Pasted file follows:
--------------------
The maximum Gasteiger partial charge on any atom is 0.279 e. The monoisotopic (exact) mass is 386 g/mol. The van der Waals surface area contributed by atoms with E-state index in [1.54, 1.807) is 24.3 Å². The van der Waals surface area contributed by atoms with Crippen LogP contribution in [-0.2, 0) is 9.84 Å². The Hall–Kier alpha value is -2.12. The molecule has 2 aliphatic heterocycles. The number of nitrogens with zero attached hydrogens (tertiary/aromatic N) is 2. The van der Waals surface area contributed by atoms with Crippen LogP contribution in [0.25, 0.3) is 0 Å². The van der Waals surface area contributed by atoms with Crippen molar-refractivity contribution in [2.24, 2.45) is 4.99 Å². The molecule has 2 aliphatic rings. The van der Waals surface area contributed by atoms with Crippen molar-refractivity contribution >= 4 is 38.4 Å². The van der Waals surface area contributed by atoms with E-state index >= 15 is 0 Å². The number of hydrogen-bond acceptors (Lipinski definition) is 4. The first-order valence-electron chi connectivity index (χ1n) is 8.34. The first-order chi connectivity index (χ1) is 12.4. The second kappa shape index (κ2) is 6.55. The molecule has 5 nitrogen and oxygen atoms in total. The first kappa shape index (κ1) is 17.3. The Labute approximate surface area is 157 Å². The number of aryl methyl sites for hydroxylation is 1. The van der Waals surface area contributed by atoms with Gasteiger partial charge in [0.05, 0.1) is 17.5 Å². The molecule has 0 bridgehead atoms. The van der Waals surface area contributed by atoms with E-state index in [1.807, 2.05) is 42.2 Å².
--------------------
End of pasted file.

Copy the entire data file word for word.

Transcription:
The maximum Gasteiger partial charge on any atom is 0.279 e. The monoisotopic (exact) mass is 386 g/mol. The van der Waals surface area contributed by atoms with E-state index in [1.54, 1.807) is 24.3 Å². The van der Waals surface area contributed by atoms with Crippen LogP contribution in [-0.2, 0) is 9.84 Å². The Hall–Kier alpha value is -2.12. The molecule has 2 aliphatic heterocycles. The number of nitrogens with zero attached hydrogens (tertiary/aromatic N) is 2. The van der Waals surface area contributed by atoms with Crippen LogP contribution in [0.25, 0.3) is 0 Å². The van der Waals surface area contributed by atoms with Crippen molar-refractivity contribution in [2.24, 2.45) is 4.99 Å². The molecule has 2 aliphatic rings. The van der Waals surface area contributed by atoms with Crippen molar-refractivity contribution >= 4 is 38.4 Å². The van der Waals surface area contributed by atoms with E-state index >= 15 is 0 Å². The number of hydrogen-bond acceptors (Lipinski definition) is 4. The first-order valence-electron chi connectivity index (χ1n) is 8.34. The first-order chi connectivity index (χ1) is 12.4. The second kappa shape index (κ2) is 6.55. The molecule has 5 nitrogen and oxygen atoms in total. The first kappa shape index (κ1) is 17.3. The Labute approximate surface area is 157 Å². The number of aryl methyl sites for hydroxylation is 1. The van der Waals surface area contributed by atoms with Gasteiger partial charge in [0.05, 0.1) is 17.5 Å². The molecule has 0 bridgehead atoms. The van der Waals surface area contributed by atoms with E-state index in [1.807, 2.05) is 42.2 Å².